Yuan: Pointless Prerequisites

by Ziqin Yuan | 11/9/14 7:38pm

I am registered to take Art History 51, “Realism, Impressionism and Post-Impressionism,” next term. I have studied art history in the past, but I have never taken any college introductory courses in the subject. I also do not expect to major in it. Most colleges would require prerequisites for higher-level art history courses, but Dartmouth does not. It is important that Dartmouth retains this lack of prerequisites, especially in its liberal arts and humanities classes, to encourage intellectual exploration and impart necessary social skills.

Certain departments should have prerequisites for all higher-level classes. In most math and science fields, students would not be able to appreciate or succeed in higher-level classes without a basic knowledge of general concepts. Dartmouth understands this, as many of these classes have prerequisites.

However, some classes do not depend much on prior knowledge. Most classes that do not require prerequisites are in the humanities and arts, allowing students who may not be majoring in those subjects to dabble without sacrificing major requirements. This is crucial, because students may struggle with finishing courses for their majors. The most popular major in the Class of 2013 was economics, with 210 majors; the next most popular subject, government, had 125 graduating majors. These majors require a fair number of courses on top of distributive requirements. If many Dartmouth courses required prerequisites, most students would not want to risk overwhelming themselves with extra classes just to take one course that they may enjoy. However, because many courses do not require prerequisites, students can freely take one or two that they are interested in.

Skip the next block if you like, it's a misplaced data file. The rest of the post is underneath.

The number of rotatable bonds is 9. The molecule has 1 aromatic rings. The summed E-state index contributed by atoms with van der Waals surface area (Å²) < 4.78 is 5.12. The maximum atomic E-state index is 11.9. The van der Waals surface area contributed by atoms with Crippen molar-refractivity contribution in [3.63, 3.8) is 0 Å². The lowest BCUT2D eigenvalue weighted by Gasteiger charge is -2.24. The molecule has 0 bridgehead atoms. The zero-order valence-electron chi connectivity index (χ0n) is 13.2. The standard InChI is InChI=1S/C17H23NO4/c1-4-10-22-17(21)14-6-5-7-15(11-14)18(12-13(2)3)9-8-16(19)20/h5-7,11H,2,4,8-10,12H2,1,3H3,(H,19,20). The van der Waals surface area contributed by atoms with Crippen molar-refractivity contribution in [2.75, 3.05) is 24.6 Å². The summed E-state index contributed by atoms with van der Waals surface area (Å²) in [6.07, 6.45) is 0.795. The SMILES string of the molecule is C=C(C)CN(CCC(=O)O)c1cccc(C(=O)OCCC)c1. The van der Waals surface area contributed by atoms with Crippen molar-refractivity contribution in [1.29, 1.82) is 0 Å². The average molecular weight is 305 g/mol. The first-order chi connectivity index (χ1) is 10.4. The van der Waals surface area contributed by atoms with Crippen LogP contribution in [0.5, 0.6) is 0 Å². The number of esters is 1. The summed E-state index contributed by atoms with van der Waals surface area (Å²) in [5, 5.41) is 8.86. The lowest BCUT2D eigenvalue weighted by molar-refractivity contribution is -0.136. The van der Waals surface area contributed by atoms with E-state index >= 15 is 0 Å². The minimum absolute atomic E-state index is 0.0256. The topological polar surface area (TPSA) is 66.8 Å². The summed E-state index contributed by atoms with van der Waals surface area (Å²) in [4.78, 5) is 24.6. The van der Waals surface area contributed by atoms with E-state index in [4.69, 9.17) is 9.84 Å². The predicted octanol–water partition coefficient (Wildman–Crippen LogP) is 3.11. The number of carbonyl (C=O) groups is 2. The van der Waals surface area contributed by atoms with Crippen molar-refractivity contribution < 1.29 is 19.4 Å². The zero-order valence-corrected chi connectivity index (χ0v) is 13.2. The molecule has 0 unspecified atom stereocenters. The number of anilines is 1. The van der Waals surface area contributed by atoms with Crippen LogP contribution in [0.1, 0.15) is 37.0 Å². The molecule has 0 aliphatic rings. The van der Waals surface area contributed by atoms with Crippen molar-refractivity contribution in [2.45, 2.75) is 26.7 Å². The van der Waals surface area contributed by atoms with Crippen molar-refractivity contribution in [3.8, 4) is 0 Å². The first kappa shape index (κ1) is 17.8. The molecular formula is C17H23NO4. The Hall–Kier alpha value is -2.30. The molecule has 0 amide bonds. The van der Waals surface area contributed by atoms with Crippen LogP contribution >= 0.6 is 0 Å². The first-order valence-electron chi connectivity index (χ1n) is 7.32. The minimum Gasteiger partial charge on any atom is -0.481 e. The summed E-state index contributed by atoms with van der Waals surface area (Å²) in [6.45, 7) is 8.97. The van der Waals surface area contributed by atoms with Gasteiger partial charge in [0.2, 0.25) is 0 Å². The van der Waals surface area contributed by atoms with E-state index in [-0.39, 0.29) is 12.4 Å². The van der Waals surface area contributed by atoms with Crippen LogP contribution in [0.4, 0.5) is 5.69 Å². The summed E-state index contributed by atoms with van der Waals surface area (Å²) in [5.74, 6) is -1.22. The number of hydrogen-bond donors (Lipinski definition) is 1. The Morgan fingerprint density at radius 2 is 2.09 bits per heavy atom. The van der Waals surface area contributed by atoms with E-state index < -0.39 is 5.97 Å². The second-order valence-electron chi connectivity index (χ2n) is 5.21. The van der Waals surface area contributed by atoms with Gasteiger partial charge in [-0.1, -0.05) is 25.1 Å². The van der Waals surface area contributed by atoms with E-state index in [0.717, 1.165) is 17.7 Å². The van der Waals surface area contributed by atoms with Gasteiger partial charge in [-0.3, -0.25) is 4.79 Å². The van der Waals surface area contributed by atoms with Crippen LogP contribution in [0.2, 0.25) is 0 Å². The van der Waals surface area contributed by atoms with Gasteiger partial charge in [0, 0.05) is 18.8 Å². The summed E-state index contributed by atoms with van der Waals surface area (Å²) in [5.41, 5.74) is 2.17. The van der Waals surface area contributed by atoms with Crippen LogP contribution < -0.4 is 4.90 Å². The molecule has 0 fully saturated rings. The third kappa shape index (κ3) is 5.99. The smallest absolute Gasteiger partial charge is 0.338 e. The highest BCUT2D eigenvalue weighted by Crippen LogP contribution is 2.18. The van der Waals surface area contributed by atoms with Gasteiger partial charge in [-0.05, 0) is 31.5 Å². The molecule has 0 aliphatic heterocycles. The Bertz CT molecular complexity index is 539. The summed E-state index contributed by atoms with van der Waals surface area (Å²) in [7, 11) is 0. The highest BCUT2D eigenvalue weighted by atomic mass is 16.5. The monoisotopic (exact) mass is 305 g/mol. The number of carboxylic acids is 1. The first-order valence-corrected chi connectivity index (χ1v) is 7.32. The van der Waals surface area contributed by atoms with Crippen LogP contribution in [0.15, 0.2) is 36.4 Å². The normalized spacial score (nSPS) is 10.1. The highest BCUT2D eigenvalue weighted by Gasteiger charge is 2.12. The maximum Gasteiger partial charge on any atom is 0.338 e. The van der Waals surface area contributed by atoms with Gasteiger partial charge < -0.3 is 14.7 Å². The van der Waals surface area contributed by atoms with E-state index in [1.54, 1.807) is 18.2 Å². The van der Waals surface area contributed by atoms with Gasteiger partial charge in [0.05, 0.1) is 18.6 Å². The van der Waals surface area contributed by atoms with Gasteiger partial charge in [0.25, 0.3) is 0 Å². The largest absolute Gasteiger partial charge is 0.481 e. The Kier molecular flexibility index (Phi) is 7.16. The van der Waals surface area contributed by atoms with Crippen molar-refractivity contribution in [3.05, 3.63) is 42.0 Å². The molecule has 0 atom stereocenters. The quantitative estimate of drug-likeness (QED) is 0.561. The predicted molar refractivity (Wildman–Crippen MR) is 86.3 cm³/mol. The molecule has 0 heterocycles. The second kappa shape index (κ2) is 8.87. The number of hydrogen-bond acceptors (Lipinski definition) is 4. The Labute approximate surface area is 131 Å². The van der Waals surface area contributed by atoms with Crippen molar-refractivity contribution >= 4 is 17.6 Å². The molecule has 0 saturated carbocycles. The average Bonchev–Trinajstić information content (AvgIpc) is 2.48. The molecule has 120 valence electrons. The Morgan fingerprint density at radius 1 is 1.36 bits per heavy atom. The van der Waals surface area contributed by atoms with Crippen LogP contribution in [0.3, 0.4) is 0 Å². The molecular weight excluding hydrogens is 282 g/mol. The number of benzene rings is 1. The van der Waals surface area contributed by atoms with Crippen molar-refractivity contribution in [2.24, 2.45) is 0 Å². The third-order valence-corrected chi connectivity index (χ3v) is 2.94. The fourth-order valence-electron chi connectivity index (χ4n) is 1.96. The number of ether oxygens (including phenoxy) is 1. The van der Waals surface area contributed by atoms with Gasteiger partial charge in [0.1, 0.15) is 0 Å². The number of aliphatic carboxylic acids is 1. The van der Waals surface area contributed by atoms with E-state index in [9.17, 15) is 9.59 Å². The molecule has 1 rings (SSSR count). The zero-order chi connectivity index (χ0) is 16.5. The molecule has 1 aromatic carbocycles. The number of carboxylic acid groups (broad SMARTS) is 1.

Why is taking courses outside of one’s major so important? Many Dartmouth students will end up in technical fields such as finance and medicine. A recent Forbes article highlighted the importance of liberal arts skills in business. The liberal arts develop critical thinking and communication skills that help build relationships with colleagues. Roughly a third of Fortune 500 CEOs possess liberal arts degrees, like the founder of CNN and TBS and the CEO of American Express. Not requiring prerequisites for many courses mixes students who have prior experience in the subject with those who do not. Some may view this as a detriment; students with no experience may be disadvantaged and negatively affect the quality of discussion. While they may not add to the discussion the way that majors can, they bring new perspectives. Allowing people with no prior experience to take classes with majors in the subject helps limit groupthink that could occur when like-minded people are together. This adds dimension to classes and allows students from different disciplines to bring their unique ways of thinking together.

Similarly, allowing first-year students to take the same classes as seniors and majors helps first-year students build connections with upperclassmen. The smaller sizes of higher-level classes also encourage student-faculty relationships, which many first-year students do not receive in introductory courses and can help them find advisors.

By not requiring prerequisites for many courses, especially liberal arts and social science courses, Dartmouth allows students working toward various majors to gain the “people skills” liberal arts colleges provide even while working toward degrees in other fields. It allows students to improve skills that are necessary in almost every field and lets them encounter various viewpoints, creating more well-rounded graduates. One of Dartmouth’s most valuable attributes is that it offers a liberal arts education to students not majoring in the liberal arts, and not requiring prerequisites for liberal arts and social science courses maintains this quality. To ensure that students can continue to get this education, higher-level liberal arts courses should stay free of prerequisites.

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